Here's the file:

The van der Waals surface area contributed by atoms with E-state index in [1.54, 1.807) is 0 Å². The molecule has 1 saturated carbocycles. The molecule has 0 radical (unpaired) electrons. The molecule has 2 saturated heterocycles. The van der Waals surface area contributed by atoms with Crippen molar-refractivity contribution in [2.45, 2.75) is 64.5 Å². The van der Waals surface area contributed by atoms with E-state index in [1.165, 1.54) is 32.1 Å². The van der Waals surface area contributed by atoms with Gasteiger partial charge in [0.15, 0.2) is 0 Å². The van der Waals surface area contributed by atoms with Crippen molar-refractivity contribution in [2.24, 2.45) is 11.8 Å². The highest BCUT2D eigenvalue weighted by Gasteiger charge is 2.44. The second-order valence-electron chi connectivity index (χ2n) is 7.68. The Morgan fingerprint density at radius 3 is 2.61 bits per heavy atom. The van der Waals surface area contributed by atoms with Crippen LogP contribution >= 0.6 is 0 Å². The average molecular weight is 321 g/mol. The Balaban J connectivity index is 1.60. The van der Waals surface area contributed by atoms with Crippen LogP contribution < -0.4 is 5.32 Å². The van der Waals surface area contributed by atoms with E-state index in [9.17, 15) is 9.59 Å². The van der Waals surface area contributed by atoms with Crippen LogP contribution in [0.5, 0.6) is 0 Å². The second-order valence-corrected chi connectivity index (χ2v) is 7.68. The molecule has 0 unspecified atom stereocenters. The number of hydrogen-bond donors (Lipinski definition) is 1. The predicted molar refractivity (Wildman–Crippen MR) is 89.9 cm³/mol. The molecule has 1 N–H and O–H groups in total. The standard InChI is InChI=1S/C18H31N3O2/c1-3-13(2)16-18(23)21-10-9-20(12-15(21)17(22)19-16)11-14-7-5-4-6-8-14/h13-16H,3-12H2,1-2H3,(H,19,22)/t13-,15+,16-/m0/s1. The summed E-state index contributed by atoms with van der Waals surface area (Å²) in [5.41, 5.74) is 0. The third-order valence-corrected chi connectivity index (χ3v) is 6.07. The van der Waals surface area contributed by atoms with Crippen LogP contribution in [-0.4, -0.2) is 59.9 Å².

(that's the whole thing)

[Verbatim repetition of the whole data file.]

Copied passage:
The van der Waals surface area contributed by atoms with E-state index in [1.54, 1.807) is 0 Å². The molecule has 1 saturated carbocycles. The molecule has 0 radical (unpaired) electrons. The molecule has 2 saturated heterocycles. The van der Waals surface area contributed by atoms with Crippen molar-refractivity contribution in [2.45, 2.75) is 64.5 Å². The van der Waals surface area contributed by atoms with E-state index in [1.165, 1.54) is 32.1 Å². The van der Waals surface area contributed by atoms with Gasteiger partial charge in [0.15, 0.2) is 0 Å². The van der Waals surface area contributed by atoms with Crippen molar-refractivity contribution in [2.24, 2.45) is 11.8 Å². The highest BCUT2D eigenvalue weighted by Gasteiger charge is 2.44. The second-order valence-electron chi connectivity index (χ2n) is 7.68. The Morgan fingerprint density at radius 3 is 2.61 bits per heavy atom. The van der Waals surface area contributed by atoms with Crippen LogP contribution >= 0.6 is 0 Å². The average molecular weight is 321 g/mol. The Balaban J connectivity index is 1.60. The van der Waals surface area contributed by atoms with Crippen LogP contribution < -0.4 is 5.32 Å². The van der Waals surface area contributed by atoms with E-state index in [9.17, 15) is 9.59 Å². The van der Waals surface area contributed by atoms with Crippen LogP contribution in [0.5, 0.6) is 0 Å². The second-order valence-corrected chi connectivity index (χ2v) is 7.68. The molecule has 0 unspecified atom stereocenters. The number of hydrogen-bond donors (Lipinski definition) is 1. The predicted molar refractivity (Wildman–Crippen MR) is 89.9 cm³/mol. The molecule has 1 N–H and O–H groups in total. The standard InChI is InChI=1S/C18H31N3O2/c1-3-13(2)16-18(23)21-10-9-20(12-15(21)17(22)19-16)11-14-7-5-4-6-8-14/h13-16H,3-12H2,1-2H3,(H,19,22)/t13-,15+,16-/m0/s1. The summed E-state index contributed by atoms with van der Waals surface area (Å²) in [5.41, 5.74) is 0. The third-order valence-corrected chi connectivity index (χ3v) is 6.07. The van der Waals surface area contributed by atoms with Crippen LogP contribution in [-0.4, -0.2) is 59.9 Å².